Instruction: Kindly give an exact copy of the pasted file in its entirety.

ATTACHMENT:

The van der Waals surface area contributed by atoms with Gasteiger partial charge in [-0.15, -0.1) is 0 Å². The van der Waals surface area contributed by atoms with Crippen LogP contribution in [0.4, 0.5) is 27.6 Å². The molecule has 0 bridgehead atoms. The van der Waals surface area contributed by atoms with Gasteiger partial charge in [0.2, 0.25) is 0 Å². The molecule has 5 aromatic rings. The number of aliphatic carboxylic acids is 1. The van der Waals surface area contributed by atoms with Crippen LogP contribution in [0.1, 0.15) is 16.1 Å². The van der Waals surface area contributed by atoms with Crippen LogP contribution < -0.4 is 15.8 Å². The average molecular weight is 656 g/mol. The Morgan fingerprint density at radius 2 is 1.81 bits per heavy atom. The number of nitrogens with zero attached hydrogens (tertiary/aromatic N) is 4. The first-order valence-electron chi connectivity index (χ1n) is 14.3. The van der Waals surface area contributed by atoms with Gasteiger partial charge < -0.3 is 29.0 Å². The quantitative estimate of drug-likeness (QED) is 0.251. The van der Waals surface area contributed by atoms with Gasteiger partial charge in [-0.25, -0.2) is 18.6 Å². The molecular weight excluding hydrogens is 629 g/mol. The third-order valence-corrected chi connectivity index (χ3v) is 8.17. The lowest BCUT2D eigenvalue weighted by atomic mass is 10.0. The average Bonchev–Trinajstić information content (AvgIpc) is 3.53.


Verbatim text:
The van der Waals surface area contributed by atoms with Gasteiger partial charge in [-0.15, -0.1) is 0 Å². The van der Waals surface area contributed by atoms with Crippen LogP contribution in [0.4, 0.5) is 27.6 Å². The molecule has 0 bridgehead atoms. The van der Waals surface area contributed by atoms with Gasteiger partial charge in [0.2, 0.25) is 0 Å². The molecule has 5 aromatic rings. The number of aliphatic carboxylic acids is 1. The van der Waals surface area contributed by atoms with Crippen LogP contribution in [0.1, 0.15) is 16.1 Å². The van der Waals surface area contributed by atoms with Crippen LogP contribution < -0.4 is 15.8 Å². The average molecular weight is 656 g/mol. The Morgan fingerprint density at radius 2 is 1.81 bits per heavy atom. The number of nitrogens with zero attached hydrogens (tertiary/aromatic N) is 4. The first-order valence-electron chi connectivity index (χ1n) is 14.3. The van der Waals surface area contributed by atoms with Gasteiger partial charge < -0.3 is 29.0 Å². The quantitative estimate of drug-likeness (QED) is 0.251. The van der Waals surface area contributed by atoms with Gasteiger partial charge in [-0.25, -0.2) is 18.6 Å². The molecular weight excluding hydrogens is 629 g/mol. The third-order valence-corrected chi connectivity index (χ3v) is 8.17. The lowest BCUT2D eigenvalue weighted by atomic mass is 10.0. The average Bonchev–Trinajstić information content (AvgIpc) is 3.53.